Aging is under genetic control in the sense that species have different genomes, different life spans, and different manifestations of aging within those life spans. Within any given species, it is far from clear that genetic variation has a large enough influence to care about. Individuals vary, but the evidence strongly suggests that this is near all due to environmental rather than genetic differences. Where there are genetic differences, the old who survive to benefit from them are still old people, greatly impacted by aging and trapped in a downward spiral of dysfunction.
The author of this commentary uses the gene PTTG1 as a starting point for a discussion of the genetics and evolution of aging across species, but again, this really doesn't have to mean that PTTG1 and its effects on metabolism are necessarily a place to start the development of therapies to treat aging in humans. Relevance in the former does not automatically lead to relevance in the latter. The research community should look less to differences between individuals and more to addressing the known causes of aging, mechanisms that are the same in all individuals of a given species.
Why do we get old? How much of aging is genetic? And in what genes? There is clearly a genetic basis of aging, as demonstrated from yeast to worms to humans. As one example, different mouse strains have different potential lifespans. Much effort has been invested in understanding the genetic underpinnings of lifespan differences between the long-lived C57Bl/6 strain and the short-lived DBA/2 strain, with 50% mortality in captivity by 914 and 687 days, respectively. Quantitative trait loci mapping in C57Bl/6 X DBA/2 (BXD) recombinant inbred strains identified a locus on chromosome 11 that is linked to lifespan. Subsequent analyses revealed that this locus confers differential expression of the pituitary tumor-transforming gene-1 (Pttg1)/Securin gene. PTTG1 level-dependent impacts on chromosomal segregation during mitosis could influence longevity.
Natural selection only acts to promote longevity to the extent that it benefits the passage of genetic material to subsequent generations. Different animals have evolved different strategies for somatic maintenance that maximize reproductive success, and the extension of youth through additional investment in tissue maintenance would be disfavored if the costs (often manifested through reduced investment in reproduction) outweigh benefits. For a small vulnerable animal like a field mouse that faces high extrinsic hazards (such as predation), natural selection has favored a "fast" life history - a breed early, breed often strategy with little investment in longevity. For larger animals like humans, elephants, and whales, or for animals like tortoises, moles, bats and birds that have evolved other strategies to greatly reduce extrinsic hazards, natural selection has favored a "slow" life history, with greater and/or prolonged tissue maintenance leading to longer potential lifespans.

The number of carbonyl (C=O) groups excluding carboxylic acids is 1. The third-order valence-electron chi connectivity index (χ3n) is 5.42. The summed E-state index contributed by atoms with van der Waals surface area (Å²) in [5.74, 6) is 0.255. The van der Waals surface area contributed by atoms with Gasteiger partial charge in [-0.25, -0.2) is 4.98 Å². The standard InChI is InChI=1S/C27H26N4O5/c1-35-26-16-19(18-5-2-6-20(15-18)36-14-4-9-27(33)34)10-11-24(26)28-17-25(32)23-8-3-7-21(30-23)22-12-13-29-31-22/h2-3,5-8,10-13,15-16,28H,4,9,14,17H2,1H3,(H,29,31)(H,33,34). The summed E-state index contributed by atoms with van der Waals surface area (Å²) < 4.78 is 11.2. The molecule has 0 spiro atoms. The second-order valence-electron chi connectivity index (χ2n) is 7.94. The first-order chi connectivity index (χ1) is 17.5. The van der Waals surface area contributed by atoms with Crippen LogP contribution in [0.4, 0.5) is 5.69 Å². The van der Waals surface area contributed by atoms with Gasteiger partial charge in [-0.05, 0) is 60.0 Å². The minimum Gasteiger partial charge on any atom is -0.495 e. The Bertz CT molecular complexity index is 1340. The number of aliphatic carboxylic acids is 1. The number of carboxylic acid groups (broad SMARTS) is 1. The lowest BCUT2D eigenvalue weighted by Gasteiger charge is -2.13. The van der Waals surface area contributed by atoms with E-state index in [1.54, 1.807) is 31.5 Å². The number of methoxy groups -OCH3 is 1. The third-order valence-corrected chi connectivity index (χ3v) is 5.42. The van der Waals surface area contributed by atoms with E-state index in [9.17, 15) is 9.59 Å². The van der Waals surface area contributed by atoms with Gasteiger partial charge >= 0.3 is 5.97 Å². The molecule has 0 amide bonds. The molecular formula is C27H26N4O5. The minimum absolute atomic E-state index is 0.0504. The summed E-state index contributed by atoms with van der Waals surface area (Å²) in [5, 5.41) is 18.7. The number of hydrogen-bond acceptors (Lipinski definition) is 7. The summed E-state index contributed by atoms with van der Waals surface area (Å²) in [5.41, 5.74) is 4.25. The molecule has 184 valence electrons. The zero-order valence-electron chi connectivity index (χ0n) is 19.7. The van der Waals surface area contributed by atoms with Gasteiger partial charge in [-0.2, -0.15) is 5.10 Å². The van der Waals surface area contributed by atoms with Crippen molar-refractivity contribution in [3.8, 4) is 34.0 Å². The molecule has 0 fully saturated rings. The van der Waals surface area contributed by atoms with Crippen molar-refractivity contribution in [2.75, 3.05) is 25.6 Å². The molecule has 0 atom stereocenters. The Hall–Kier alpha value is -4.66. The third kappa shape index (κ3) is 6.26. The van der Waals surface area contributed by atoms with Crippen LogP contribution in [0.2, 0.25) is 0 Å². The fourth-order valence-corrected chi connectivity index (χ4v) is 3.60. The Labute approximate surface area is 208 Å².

While we understand how natural selection has shaped the pathways that control longevity, we know less about what these pathways actually are. Studies from model organisms have clearly demonstrated that modulation of the insulin-like growth factor-1 (IGF-1) pathway, which positively regulates the mTOR pathway and negatively regulates autophagy, can significantly impact longevity. Decreases in IGF-1 and mTOR, or increases in autophagy, have been shown to prolong lifespans in organisms ranging from yeast to mammals. Additional studies have shown how inflammation can contribute to aging-associated phenotypes, and polymorphisms in genes controlling the IGF-1 pathway and inflammation are enriched in human centenarians, but the extent to which these polymorphisms and their impact on inflammation are contributing to differences in longevity has not been established.
While genetic screens in model organisms have revealed key pathways that regulate lifespan, the mechanisms employed by natural selection in the evolution of lifespans largely remain a mystery. Although one could argue that the selective breeding to generate different mouse strains over the last couple of centuries may not qualify as "natural" selection, the studies focused on PTTG1 reveal at least one potential (and novel) mediator of lifespan control. Key questions remain: Do variations in PTTG1 expression or activity contribute to lifespan differences across species, and perhaps within a species (including variability in the human population)? Would modulation of PTTG1 expression or activity promote the extension of healthspan or lifespan? How do activities known to modulate lifespan, such as dietary restriction and exercise, influence PTTG1 activity? Are there links between known aging pathways such as via IGF-1 and PTTG1? Good science generates good questions, leading to new insights (and sometimes even solutions). As a senior colleague once told me after I had told him that I worked on aging - "Hurry up".